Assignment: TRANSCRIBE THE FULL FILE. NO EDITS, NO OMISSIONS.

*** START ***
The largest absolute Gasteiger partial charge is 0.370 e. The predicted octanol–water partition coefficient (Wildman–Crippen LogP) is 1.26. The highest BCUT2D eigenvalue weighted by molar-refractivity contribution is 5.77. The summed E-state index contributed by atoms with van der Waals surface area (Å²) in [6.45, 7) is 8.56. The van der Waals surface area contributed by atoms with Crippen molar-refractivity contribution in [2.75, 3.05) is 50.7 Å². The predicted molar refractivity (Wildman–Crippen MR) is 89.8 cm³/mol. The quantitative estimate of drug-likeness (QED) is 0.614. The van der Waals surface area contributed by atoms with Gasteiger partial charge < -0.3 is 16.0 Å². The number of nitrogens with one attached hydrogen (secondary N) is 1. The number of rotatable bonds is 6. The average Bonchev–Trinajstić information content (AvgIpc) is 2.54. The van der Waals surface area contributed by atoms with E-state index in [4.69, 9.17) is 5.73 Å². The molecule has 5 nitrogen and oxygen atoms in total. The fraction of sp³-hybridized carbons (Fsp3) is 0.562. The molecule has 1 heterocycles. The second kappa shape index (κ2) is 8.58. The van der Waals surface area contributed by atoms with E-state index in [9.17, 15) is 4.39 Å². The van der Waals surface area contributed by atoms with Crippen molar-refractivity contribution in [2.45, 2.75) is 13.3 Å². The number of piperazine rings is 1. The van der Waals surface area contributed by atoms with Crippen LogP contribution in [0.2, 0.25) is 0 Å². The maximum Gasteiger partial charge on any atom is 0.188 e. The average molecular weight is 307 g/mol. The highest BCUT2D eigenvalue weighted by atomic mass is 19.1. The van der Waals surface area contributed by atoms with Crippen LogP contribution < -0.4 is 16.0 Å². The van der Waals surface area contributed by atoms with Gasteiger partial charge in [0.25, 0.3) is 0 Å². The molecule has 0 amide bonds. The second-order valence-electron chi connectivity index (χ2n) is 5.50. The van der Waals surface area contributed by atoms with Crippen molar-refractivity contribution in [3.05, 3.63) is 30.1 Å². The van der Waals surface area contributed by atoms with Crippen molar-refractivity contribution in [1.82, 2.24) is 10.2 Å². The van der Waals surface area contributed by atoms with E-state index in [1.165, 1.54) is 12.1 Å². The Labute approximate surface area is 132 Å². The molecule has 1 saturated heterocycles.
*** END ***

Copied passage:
The largest absolute Gasteiger partial charge is 0.370 e. The predicted octanol–water partition coefficient (Wildman–Crippen LogP) is 1.26. The highest BCUT2D eigenvalue weighted by molar-refractivity contribution is 5.77. The summed E-state index contributed by atoms with van der Waals surface area (Å²) in [6.45, 7) is 8.56. The van der Waals surface area contributed by atoms with Crippen molar-refractivity contribution in [2.75, 3.05) is 50.7 Å². The predicted molar refractivity (Wildman–Crippen MR) is 89.8 cm³/mol. The quantitative estimate of drug-likeness (QED) is 0.614. The van der Waals surface area contributed by atoms with Gasteiger partial charge < -0.3 is 16.0 Å². The number of nitrogens with one attached hydrogen (secondary N) is 1. The number of rotatable bonds is 6. The average Bonchev–Trinajstić information content (AvgIpc) is 2.54. The van der Waals surface area contributed by atoms with E-state index in [4.69, 9.17) is 5.73 Å². The molecule has 5 nitrogen and oxygen atoms in total. The fraction of sp³-hybridized carbons (Fsp3) is 0.562. The molecule has 1 heterocycles. The second kappa shape index (κ2) is 8.58. The van der Waals surface area contributed by atoms with E-state index in [9.17, 15) is 4.39 Å². The van der Waals surface area contributed by atoms with Crippen molar-refractivity contribution in [2.45, 2.75) is 13.3 Å². The number of piperazine rings is 1. The van der Waals surface area contributed by atoms with Crippen LogP contribution in [0.2, 0.25) is 0 Å². The maximum Gasteiger partial charge on any atom is 0.188 e. The average molecular weight is 307 g/mol. The highest BCUT2D eigenvalue weighted by atomic mass is 19.1. The van der Waals surface area contributed by atoms with Crippen LogP contribution < -0.4 is 16.0 Å². The van der Waals surface area contributed by atoms with Gasteiger partial charge in [0.25, 0.3) is 0 Å². The molecule has 0 amide bonds. The second-order valence-electron chi connectivity index (χ2n) is 5.50. The van der Waals surface area contributed by atoms with Crippen molar-refractivity contribution in [3.05, 3.63) is 30.1 Å². The van der Waals surface area contributed by atoms with Crippen molar-refractivity contribution in [1.82, 2.24) is 10.2 Å². The van der Waals surface area contributed by atoms with E-state index in [1.165, 1.54) is 12.1 Å². The Labute approximate surface area is 132 Å². The molecule has 1 saturated heterocycles.